Donald Trump faced a deluge of criticism from across the Republican party spectrum on Monday over his dinner party with noted antisemites Ye and Nick Fuentes, starting with his own former vice president and followed by a raft of senators.
“President Trump was wrong to give a white nationalist, an antisemite and Holocaust denier, a seat at the table and I think he should apologize for it,” Mike Pence said in an interview with NewsNation. “And he should denounce those individuals and their hateful rhetoric without qualification.”
In Washington, lawmakers returning from a holiday recess condemned Fuentes, Ye, and Trump’s decision to host them, with varying degrees of severity.
“There is no bottom to the degree to which he is willing to degrade himself and the country for that matter,” Sen. Mitt Romney, R-Utah said. “Having dinner with those people was disgusting.”
“President Trump hosting racist antisemites for dinner encourages other racist antisemites,” Sen. Bill Cassidy, R-La. tweeted. “These attitudes are immoral and should not be entertained. This is not the Republican Party.”
Cassidy had voted to convict Trump in an impeachment trial, and Romney had voted to do so twice, but it wasn’t just his usual critics speaking out this time.
“It was ridiculous,” Sen. Joni Ernst, R-Iowa said.
“I just think that was a really bad idea,” Sen. John Thune, R-S.D, the second-ranking Republican leader, said. “He shouldn’t have done it.”
While some lawmakers were reluctant to single out Trump by name, and many paired their statements with attacks on Democrats and reassurances they didn’t consider Trump racist, they almost all made clear he’d crossed a line. Importantly, they did what Trump would not — condemn and disavow the hate his dinner guests preached.
“There’s no room in the Republican Party for white supremacy and antisemitism,” Sen. Rick Scott, R-Fla., a close Trump ally, said. “It’s wrong. I think Republicans should all condemn white supremacy and antisemitism.”
“That should be something everybody should clearly say, there’s no room for any racism in anything,” Sen. Mike Braun, R-Ind., who is currently weighing a run for governor, said. “It’s easy for me to say.”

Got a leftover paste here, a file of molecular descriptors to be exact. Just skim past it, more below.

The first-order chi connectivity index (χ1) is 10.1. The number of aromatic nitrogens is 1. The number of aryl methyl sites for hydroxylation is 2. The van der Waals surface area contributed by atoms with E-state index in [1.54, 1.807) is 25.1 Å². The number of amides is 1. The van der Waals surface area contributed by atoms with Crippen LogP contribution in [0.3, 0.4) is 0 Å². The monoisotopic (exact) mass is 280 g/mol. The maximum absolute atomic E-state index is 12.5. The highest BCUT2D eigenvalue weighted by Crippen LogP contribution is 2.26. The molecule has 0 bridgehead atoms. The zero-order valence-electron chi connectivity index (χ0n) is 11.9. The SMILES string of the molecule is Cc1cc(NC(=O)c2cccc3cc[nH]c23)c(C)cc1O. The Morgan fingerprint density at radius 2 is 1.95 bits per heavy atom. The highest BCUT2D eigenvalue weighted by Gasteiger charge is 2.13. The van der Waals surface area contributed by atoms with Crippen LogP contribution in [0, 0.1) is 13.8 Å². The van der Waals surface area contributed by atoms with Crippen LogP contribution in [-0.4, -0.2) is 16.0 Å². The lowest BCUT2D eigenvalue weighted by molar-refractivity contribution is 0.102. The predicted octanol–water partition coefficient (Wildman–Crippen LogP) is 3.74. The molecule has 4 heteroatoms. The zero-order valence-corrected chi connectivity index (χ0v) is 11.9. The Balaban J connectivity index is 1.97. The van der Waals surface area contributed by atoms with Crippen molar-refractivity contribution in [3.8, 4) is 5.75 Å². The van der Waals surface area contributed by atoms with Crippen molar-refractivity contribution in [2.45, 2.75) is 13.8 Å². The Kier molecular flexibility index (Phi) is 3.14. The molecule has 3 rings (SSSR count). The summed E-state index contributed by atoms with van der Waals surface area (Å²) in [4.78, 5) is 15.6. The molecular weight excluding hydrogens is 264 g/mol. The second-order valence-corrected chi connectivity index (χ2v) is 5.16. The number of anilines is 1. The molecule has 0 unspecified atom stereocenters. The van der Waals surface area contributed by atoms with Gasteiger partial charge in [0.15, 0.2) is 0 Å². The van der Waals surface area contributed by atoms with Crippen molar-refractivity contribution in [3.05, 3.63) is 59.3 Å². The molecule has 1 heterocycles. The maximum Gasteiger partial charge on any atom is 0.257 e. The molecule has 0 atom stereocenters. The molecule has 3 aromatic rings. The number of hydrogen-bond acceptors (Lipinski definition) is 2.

And even some top supporters were, at minimum, willing to concede it wasn’t the best look. “There’s a lot of other people, I would think that he could have met with to help the country be stronger and go more in the right direction,” Sen. Tommy Tuberville, R-Ala. said.
Meanwhile, condemnations continued to pour in from Jewish supporters of the president. Elan Carr, who Trump appointed to a State Department post devoted to combating antisemitism, tweeted: “No responsible American, and certainly no former President, should be cavorting with the likes of Nick Fuentes and Kanye West.”
Benjy and Kadia's View
Trump’s dinner party seemed to be going the way of prior Trump scandals over the holiday weekend — a lot of noise in the press, a handful of attention-getting condemnations from Republicans, but mostly silence within his party. On Monday, it became clear this wasn’t going to be another story that gets quietly swept under the rug.
Overall, it was the most widespread Republican rebuke Trump has received since January 6th. And it came just two weeks after the former president launched his reelection campaign, and three weeks after a disappointing midterm that many Republicans blamed on Trump-backed candidates who voters perceived as extreme. Trump has made it through worse, and rank-and-file votes are the ultimate judge of his place in the party. But he also can’t afford to bleed support when Republicans have other options in a competitive primary.